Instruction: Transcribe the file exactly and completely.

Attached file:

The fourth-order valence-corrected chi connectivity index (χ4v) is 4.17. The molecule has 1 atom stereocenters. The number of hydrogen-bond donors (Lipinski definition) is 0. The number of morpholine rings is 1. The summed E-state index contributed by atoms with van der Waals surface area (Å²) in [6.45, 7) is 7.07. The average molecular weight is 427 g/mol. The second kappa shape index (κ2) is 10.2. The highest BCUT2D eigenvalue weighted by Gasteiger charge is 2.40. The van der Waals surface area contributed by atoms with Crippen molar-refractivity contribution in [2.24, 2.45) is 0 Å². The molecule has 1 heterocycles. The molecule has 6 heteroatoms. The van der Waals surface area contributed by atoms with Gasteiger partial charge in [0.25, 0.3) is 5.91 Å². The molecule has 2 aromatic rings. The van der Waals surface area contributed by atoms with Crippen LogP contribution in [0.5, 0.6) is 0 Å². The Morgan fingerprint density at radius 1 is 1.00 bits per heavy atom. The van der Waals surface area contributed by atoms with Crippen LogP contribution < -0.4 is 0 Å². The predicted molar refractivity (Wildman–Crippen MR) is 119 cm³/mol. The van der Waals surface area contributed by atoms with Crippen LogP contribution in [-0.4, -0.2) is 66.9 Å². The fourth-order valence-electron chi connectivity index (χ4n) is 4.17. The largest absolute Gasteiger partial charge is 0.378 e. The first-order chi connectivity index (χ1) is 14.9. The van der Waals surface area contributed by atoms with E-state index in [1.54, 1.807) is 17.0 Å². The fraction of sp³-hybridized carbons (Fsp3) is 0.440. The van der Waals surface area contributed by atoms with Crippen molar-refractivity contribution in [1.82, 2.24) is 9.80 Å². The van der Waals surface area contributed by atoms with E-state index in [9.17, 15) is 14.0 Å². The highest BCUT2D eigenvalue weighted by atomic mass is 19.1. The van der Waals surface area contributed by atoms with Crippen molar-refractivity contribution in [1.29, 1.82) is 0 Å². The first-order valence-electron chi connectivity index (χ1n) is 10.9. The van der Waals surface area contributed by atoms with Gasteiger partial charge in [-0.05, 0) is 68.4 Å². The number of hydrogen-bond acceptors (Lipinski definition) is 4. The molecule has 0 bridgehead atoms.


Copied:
The fourth-order valence-corrected chi connectivity index (χ4v) is 4.17. The molecule has 1 atom stereocenters. The number of hydrogen-bond donors (Lipinski definition) is 0. The number of morpholine rings is 1. The summed E-state index contributed by atoms with van der Waals surface area (Å²) in [6.45, 7) is 7.07. The average molecular weight is 427 g/mol. The second kappa shape index (κ2) is 10.2. The highest BCUT2D eigenvalue weighted by Gasteiger charge is 2.40. The van der Waals surface area contributed by atoms with Crippen molar-refractivity contribution in [2.24, 2.45) is 0 Å². The molecule has 1 heterocycles. The molecule has 6 heteroatoms. The van der Waals surface area contributed by atoms with Gasteiger partial charge in [0.25, 0.3) is 5.91 Å². The molecule has 2 aromatic rings. The van der Waals surface area contributed by atoms with Crippen LogP contribution in [0.5, 0.6) is 0 Å². The Morgan fingerprint density at radius 1 is 1.00 bits per heavy atom. The van der Waals surface area contributed by atoms with Crippen LogP contribution < -0.4 is 0 Å². The predicted molar refractivity (Wildman–Crippen MR) is 119 cm³/mol. The van der Waals surface area contributed by atoms with Crippen LogP contribution in [-0.4, -0.2) is 66.9 Å². The fourth-order valence-electron chi connectivity index (χ4n) is 4.17. The largest absolute Gasteiger partial charge is 0.378 e. The first-order chi connectivity index (χ1) is 14.9. The van der Waals surface area contributed by atoms with E-state index in [1.54, 1.807) is 17.0 Å². The fraction of sp³-hybridized carbons (Fsp3) is 0.440. The van der Waals surface area contributed by atoms with Crippen molar-refractivity contribution in [1.82, 2.24) is 9.80 Å². The van der Waals surface area contributed by atoms with E-state index in [9.17, 15) is 14.0 Å². The highest BCUT2D eigenvalue weighted by atomic mass is 19.1. The van der Waals surface area contributed by atoms with Crippen molar-refractivity contribution in [1.29, 1.82) is 0 Å². The first-order valence-electron chi connectivity index (χ1n) is 10.9. The van der Waals surface area contributed by atoms with Gasteiger partial charge in [-0.05, 0) is 68.4 Å². The number of hydrogen-bond acceptors (Lipinski definition) is 4. The molecule has 0 bridgehead atoms.